The Royal Borough of Kensington and Chelsea was branded “morally corrupt” in its own backyard during a debate over Marlborough School.

Campaigner Jane Solomon said it was “colluding with developers” and “hell-bent on swelling its cash reserves” as she addressed town hall denizens at a full council meeting on October 14.

She made her comments after handing over a petition in July signed by nearly 1,700 people calling for the Victorian school in Chelsea not to be demolished in July.

However, it could be the last time a petition of this size will be discussed in council meetings.

Under current procedures when a petition of a certain size is handed into council, it can be debated for up to 15 minutes with someone from the petition addressing the council for five minutes, as happened in this instance.

But the council is now looking to review the petition process, leading to fears it will be axed and accusations it is running scared.

K&C again defended the decision to rebuild Marlborough and said the petitions review would look at improving the way they are handled.

During her speech, Ms Solomon spoke of the conflict of interest that was raised in Private Eye earlier in the month, and criticised the council for going ahead with the demolition after it emerged it did not have all the required planning consent . She called the subsequent consultation “ludicrous and undemocratic since it occurs alongside demolition, too late for our objections to count”.

But it was in her closing statement that the Marlborough mother let rip at the council.

She said: “The iconic Marlborough School has been part of our neighbourhood for 137 years.

"It is appalling that, having survived two world wars, the destruction of this building should finally come at the hands of a morally-corrupt Council; a council colluding with developers and hell-bent on swelling its cash reserves at the expense of our heritage and our children’s playgrounds, to the blatant disregard of tax-paying residents.

“However, egos, lies and fat bank accounts aside, let us not forget the fact of the matter which is that Marlborough School, the earliest and arguably finest example of a Victorian Board School in this borough, could and should, outlive everyone here in this room today.”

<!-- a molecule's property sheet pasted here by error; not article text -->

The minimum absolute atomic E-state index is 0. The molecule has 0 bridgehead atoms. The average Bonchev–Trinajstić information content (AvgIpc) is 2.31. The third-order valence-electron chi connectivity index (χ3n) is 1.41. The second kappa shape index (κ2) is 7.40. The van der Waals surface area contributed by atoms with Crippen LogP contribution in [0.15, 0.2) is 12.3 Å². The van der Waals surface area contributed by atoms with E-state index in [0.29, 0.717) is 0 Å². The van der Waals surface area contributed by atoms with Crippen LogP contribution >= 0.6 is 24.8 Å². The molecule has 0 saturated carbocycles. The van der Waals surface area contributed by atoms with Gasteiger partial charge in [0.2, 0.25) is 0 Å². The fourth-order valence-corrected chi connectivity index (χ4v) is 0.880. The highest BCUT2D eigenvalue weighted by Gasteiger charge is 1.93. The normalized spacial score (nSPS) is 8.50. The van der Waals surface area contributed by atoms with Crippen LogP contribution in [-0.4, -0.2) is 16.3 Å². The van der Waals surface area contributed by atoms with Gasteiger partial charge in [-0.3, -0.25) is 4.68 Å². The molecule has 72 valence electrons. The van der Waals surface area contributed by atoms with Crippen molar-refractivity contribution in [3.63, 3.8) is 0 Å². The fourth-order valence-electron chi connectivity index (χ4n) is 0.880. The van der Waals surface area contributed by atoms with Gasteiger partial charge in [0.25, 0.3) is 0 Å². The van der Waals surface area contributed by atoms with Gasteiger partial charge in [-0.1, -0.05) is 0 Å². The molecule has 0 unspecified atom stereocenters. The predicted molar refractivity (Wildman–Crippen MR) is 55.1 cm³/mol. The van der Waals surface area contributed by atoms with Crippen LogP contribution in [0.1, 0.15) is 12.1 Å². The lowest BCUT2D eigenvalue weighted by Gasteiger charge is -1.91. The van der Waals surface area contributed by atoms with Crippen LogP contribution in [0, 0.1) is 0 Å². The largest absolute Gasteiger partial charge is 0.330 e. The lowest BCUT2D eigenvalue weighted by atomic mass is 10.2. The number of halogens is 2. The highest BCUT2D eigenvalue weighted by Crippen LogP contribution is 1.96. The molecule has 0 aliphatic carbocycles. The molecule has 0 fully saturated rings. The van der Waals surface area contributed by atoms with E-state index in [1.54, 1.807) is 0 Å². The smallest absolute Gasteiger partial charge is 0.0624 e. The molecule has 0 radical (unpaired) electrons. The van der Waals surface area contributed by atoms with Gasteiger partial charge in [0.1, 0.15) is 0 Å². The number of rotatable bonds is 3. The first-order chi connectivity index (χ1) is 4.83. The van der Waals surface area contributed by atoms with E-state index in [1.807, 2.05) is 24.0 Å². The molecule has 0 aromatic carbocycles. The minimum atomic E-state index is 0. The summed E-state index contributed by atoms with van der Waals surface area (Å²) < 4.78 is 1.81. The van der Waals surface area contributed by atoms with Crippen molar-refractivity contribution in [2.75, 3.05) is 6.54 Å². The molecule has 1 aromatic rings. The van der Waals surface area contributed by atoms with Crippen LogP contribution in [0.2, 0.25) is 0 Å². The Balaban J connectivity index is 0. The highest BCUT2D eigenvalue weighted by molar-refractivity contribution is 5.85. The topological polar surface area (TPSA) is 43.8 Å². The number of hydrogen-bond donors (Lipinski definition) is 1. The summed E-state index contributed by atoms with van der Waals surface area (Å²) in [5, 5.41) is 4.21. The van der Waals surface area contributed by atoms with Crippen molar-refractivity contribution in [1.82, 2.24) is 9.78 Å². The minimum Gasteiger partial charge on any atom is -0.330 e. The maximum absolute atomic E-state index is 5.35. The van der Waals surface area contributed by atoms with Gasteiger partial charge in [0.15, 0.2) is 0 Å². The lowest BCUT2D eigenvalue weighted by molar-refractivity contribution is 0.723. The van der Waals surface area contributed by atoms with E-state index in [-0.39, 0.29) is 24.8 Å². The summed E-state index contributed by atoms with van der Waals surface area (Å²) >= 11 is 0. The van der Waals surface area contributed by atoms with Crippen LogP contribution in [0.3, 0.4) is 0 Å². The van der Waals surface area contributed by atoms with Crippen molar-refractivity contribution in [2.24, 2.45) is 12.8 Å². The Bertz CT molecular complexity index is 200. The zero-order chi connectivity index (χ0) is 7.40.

Later in the same meeting, the review of petitions procedure was also discussed.

But Labour group opposition leader Robert Atkinson called the move “undemocratic and unhelpful”.

Atkinson said it was part of Tory administration plans to reduce the annual number of full council meetings and the length of the meetings from three to two hours: “The procedure of reviewing petitions is being reviewed but our concern is they are going to end it.

"It would be very sad because it’s been very successful, it’s a means by which residents can influence the council.”

He spoke of packed public galleries at meetings and said: “It seems perverse that something that has appealed to public interest won’t be allowed to happen in the future.

"They’re gagging the opposition parties but also gagging their residents.

“Tory councillors are frightened to face their residents, frightened to debate with Labour and frightened to be accountable to electors.”

A K&C spokesperson said the school will continued to serve the community as it has done over the years. He said: “It will do so in a new building with fifty per cent more teaching space and indeed 70 per cent more outdoor play space.”

And addressing the petitions review, he added: “It is likely that the scheme will be reviewed in the near future to ensure that the Council continues to handle the petitions it receives in a timely and appropriate way.”

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